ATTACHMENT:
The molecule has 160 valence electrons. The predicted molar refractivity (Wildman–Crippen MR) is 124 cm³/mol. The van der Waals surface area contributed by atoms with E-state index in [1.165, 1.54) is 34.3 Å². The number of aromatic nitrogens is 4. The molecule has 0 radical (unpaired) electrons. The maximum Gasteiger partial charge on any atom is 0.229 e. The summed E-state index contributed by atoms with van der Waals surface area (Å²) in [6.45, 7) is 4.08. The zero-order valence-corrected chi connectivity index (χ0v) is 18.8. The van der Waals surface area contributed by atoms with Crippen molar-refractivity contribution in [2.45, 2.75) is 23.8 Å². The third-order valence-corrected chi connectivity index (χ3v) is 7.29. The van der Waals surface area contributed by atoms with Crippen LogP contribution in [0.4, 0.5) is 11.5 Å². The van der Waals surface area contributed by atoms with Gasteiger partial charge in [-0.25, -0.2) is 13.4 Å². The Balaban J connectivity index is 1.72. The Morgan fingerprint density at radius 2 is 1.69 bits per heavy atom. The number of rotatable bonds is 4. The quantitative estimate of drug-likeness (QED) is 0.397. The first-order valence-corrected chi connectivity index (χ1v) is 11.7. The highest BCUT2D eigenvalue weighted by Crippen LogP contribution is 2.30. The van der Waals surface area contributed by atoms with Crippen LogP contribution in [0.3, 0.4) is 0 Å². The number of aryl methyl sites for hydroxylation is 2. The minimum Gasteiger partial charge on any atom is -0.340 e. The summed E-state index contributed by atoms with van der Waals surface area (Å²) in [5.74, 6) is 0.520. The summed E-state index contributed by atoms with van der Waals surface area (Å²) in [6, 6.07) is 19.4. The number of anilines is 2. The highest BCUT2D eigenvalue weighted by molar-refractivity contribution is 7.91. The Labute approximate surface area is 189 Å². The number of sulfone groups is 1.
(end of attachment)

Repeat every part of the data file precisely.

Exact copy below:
The molecule has 160 valence electrons. The predicted molar refractivity (Wildman–Crippen MR) is 124 cm³/mol. The van der Waals surface area contributed by atoms with E-state index in [1.165, 1.54) is 34.3 Å². The number of aromatic nitrogens is 4. The molecule has 0 radical (unpaired) electrons. The maximum Gasteiger partial charge on any atom is 0.229 e. The summed E-state index contributed by atoms with van der Waals surface area (Å²) in [6.45, 7) is 4.08. The zero-order valence-corrected chi connectivity index (χ0v) is 18.8. The van der Waals surface area contributed by atoms with Crippen molar-refractivity contribution in [2.45, 2.75) is 23.8 Å². The third-order valence-corrected chi connectivity index (χ3v) is 7.29. The van der Waals surface area contributed by atoms with Crippen LogP contribution in [0.4, 0.5) is 11.5 Å². The van der Waals surface area contributed by atoms with Gasteiger partial charge in [-0.25, -0.2) is 13.4 Å². The Balaban J connectivity index is 1.72. The Morgan fingerprint density at radius 2 is 1.69 bits per heavy atom. The number of rotatable bonds is 4. The quantitative estimate of drug-likeness (QED) is 0.397. The first-order valence-corrected chi connectivity index (χ1v) is 11.7. The highest BCUT2D eigenvalue weighted by Crippen LogP contribution is 2.30. The van der Waals surface area contributed by atoms with Crippen LogP contribution in [0.3, 0.4) is 0 Å². The number of aryl methyl sites for hydroxylation is 2. The minimum Gasteiger partial charge on any atom is -0.340 e. The summed E-state index contributed by atoms with van der Waals surface area (Å²) in [5.74, 6) is 0.520. The summed E-state index contributed by atoms with van der Waals surface area (Å²) in [6, 6.07) is 19.4. The number of anilines is 2. The highest BCUT2D eigenvalue weighted by molar-refractivity contribution is 7.91. The Labute approximate surface area is 189 Å². The number of sulfone groups is 1.